One of the most often heard arguments in favour of transfinite set theory is the completeness requirement of |R and real functions. It is not true.
Well, then tell me, Herr Professor Doktor Mueckenheim, how do you solve the equation ih partial(du/dt) = H(u) [JR, Matheology § 022, sci.logic June 13, 2012]
In general, yes, most real numbers lack names, and we cannot effectively distinguish them (in the usual story). [AS, Matheology § 022, sci.logic June 13, 2012]
Numbers are free creations of human mind. They serve as a means to easen and to sharpen the perception of the differences of things. Zahlen sind freie Schöpfungen des menschlichen Geistes, sie dienen als ein Mittel, um die Verschiedenheit der Dinge leichter und schärfer aufzufassen." [Richard Dedekind: "Was sind und was sollen die Zahlen?" 1887, 8. Aufl. Vieweg, Braunschweig 1960, p. III]
But if not even the numbers can be distinguished, what are they good for? Real numbers that cannot be distinguished will not complete mathematics, they will not make the real axis continuous, they cannot guarantee that every polynomial has its zeros. All real numbers that ever can appear in mathematical calculations have finite names (at least the definition of the problem like: "find the fourth root of 16") and belong to a countable set. Therefore uncountably many unreal reals are good for nothing.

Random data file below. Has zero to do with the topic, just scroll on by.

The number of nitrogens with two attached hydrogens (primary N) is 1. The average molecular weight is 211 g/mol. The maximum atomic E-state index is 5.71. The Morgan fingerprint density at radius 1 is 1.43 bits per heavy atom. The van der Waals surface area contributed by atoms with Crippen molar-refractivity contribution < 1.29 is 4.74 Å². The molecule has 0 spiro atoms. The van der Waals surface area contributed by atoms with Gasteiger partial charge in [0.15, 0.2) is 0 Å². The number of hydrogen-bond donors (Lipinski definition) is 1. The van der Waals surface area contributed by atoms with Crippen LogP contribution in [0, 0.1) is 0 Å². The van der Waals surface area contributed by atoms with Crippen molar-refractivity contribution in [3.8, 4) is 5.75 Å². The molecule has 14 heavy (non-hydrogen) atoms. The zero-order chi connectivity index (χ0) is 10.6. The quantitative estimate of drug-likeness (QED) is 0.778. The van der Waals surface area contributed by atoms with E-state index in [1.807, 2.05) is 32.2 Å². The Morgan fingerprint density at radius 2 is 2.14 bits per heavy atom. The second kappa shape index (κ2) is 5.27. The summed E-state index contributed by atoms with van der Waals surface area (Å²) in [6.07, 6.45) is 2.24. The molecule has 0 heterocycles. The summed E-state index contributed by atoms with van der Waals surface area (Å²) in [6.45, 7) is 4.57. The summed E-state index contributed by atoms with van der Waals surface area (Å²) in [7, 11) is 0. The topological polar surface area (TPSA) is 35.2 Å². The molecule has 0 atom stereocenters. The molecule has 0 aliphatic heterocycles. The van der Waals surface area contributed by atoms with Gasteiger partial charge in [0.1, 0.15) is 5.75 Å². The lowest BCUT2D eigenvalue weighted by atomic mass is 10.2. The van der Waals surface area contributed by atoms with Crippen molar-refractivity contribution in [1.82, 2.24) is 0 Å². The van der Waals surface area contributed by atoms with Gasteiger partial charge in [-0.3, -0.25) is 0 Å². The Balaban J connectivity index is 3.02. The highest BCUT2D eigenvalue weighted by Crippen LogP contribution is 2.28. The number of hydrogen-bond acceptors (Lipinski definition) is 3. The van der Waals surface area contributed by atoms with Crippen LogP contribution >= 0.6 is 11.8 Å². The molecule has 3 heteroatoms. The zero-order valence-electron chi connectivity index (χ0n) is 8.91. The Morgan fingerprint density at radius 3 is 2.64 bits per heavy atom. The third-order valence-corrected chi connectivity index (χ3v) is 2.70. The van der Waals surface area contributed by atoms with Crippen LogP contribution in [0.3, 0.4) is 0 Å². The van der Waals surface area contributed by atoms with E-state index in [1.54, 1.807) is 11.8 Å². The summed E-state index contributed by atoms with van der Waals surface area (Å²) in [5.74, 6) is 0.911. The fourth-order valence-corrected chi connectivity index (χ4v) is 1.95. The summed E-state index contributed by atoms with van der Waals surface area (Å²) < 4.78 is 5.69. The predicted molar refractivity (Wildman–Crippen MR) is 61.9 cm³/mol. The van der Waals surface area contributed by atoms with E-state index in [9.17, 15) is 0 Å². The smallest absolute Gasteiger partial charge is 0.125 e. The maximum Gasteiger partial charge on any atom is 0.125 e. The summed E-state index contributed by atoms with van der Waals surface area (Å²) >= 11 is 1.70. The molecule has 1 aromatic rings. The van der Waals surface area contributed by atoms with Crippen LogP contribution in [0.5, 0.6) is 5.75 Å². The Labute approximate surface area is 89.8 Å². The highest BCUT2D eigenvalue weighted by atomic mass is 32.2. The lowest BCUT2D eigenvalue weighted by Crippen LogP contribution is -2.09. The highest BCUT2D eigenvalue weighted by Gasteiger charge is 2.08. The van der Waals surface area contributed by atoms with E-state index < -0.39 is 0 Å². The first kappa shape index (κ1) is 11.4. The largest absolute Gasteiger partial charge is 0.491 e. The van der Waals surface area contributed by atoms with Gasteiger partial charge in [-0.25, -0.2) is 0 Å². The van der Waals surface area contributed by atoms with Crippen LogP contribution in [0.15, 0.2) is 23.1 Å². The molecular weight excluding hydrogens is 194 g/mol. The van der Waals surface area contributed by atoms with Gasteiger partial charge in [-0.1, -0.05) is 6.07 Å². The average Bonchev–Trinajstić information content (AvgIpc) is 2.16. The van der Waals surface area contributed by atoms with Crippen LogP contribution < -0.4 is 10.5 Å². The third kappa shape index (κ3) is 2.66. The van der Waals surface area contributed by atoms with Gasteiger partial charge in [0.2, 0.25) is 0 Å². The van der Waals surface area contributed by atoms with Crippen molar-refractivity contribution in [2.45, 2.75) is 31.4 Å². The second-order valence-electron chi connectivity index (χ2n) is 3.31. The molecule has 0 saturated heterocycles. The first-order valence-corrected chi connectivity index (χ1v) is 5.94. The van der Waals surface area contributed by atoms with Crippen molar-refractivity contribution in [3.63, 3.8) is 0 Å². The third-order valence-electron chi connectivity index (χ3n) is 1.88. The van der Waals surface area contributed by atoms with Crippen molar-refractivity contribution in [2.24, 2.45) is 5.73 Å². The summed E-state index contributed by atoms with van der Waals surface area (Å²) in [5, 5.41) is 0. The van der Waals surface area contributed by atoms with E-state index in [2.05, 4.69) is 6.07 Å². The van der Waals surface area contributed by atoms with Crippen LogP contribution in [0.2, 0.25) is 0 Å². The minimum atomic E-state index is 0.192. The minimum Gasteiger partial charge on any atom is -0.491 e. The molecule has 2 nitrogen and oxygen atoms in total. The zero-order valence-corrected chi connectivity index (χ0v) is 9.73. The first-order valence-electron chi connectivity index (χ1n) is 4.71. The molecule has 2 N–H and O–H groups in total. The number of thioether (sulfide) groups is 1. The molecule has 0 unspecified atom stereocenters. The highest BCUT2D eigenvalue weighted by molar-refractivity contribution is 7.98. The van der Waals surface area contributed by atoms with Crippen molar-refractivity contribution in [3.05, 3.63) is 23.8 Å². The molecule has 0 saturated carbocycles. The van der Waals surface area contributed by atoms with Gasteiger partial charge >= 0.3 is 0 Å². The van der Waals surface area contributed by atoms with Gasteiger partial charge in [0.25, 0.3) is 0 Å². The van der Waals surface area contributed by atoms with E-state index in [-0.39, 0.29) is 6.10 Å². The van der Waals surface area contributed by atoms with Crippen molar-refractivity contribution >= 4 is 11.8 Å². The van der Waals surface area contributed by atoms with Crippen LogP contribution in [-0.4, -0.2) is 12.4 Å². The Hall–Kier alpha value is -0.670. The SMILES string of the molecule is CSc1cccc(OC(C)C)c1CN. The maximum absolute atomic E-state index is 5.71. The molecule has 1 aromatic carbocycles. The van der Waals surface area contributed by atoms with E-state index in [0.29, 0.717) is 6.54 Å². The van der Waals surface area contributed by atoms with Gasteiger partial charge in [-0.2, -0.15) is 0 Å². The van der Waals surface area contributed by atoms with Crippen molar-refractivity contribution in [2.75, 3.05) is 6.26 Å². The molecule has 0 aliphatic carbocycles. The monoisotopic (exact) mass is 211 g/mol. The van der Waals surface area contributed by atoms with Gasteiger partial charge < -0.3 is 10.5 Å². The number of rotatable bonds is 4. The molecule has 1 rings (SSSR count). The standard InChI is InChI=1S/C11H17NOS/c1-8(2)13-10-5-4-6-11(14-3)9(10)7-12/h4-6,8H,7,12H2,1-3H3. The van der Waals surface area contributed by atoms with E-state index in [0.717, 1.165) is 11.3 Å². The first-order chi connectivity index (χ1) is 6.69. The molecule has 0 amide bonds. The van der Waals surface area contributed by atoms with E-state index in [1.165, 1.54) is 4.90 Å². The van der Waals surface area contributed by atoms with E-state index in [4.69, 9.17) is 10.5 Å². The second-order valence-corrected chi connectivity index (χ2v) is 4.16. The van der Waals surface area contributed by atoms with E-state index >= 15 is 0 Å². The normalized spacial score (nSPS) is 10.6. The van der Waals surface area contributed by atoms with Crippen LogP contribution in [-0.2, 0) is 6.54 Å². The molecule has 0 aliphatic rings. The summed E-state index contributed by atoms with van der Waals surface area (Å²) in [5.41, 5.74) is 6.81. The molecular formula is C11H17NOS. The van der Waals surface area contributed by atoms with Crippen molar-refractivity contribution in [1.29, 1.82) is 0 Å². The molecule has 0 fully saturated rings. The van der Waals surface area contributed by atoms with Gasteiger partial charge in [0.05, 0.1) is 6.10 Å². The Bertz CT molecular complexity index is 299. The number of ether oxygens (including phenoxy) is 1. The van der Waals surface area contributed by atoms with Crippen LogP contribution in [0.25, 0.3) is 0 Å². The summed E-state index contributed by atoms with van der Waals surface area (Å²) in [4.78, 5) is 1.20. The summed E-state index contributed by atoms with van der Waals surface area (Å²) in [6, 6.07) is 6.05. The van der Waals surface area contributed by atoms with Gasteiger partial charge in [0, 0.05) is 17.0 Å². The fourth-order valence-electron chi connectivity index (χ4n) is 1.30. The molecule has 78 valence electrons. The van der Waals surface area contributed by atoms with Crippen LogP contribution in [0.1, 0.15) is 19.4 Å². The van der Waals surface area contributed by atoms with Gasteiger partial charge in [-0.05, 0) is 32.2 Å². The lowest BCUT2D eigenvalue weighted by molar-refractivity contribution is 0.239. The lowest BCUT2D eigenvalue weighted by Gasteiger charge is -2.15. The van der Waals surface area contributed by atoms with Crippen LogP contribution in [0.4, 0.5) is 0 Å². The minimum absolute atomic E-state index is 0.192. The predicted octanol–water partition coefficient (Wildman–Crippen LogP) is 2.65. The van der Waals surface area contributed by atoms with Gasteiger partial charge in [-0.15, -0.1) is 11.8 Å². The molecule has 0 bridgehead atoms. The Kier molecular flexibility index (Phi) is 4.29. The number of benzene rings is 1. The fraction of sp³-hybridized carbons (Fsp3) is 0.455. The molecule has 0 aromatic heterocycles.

I am convinced that the platonism which underlies Cantorian set theory is utterly unsatisfactory as a philosophy of our subject [...] platonism is the medieval metaphysics of mathematics; surely we can do better. [S. Feferman: "Infinity in Mathematics: Is Cantor Necessary?"]
Feferman shows in his article, "Why a little bit goes a long way. Logical foundations of scientifically applicable mathematics" on the basis of a number of case studies that the mathematics currently required for scientific applications can all be carried out in an axiomatic system whose basic justification does not require the actual infinite. http://www.hs-augsburg.de/~mueckenh/GU/GU11.PPT#416,62,Folie 62
Though Gödel has been identified as the leading defender of set- theoretical platonism, surprisingly even he at one point regarded it as unacceptable. In his concluding chapters, Feferman uses tools from the special part of logic called proof theory to explain how the vast part if not all of scientifically applicable mathematics can be justified on the basis of purely arithmetical principles. At least to that extent, the question raised in two of the essays of the volume, "Is Cantor Necessary?," is answered with a resounding "no." [S. Feferman, loc. cit, Description from the jacket flap] http://math.stanford.edu/~feferman/book98.html